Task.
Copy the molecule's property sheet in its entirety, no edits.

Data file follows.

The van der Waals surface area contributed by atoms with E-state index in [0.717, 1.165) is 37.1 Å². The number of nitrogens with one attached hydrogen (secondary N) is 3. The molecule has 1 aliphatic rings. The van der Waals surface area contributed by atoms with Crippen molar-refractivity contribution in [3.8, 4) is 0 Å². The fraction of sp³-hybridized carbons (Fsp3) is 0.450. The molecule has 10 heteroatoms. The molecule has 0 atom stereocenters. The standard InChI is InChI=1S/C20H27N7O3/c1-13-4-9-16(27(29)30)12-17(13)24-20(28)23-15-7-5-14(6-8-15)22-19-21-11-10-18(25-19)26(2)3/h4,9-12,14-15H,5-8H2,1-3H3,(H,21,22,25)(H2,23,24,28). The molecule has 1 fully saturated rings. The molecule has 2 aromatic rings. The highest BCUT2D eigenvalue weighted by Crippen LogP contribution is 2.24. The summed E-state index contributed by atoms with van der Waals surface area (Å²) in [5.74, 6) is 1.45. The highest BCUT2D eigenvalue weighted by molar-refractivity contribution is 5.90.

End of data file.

The van der Waals surface area contributed by atoms with E-state index in [0.717, 1.165) is 37.1 Å². The number of nitrogens with one attached hydrogen (secondary N) is 3. The molecule has 1 aliphatic rings. The van der Waals surface area contributed by atoms with Crippen molar-refractivity contribution in [3.8, 4) is 0 Å². The fraction of sp³-hybridized carbons (Fsp3) is 0.450. The molecule has 10 heteroatoms. The molecule has 0 atom stereocenters. The standard InChI is InChI=1S/C20H27N7O3/c1-13-4-9-16(27(29)30)12-17(13)24-20(28)23-15-7-5-14(6-8-15)22-19-21-11-10-18(25-19)26(2)3/h4,9-12,14-15H,5-8H2,1-3H3,(H,21,22,25)(H2,23,24,28). The molecule has 1 fully saturated rings. The molecule has 2 aromatic rings. The highest BCUT2D eigenvalue weighted by Crippen LogP contribution is 2.24. The summed E-state index contributed by atoms with van der Waals surface area (Å²) in [5.74, 6) is 1.45. The highest BCUT2D eigenvalue weighted by molar-refractivity contribution is 5.90.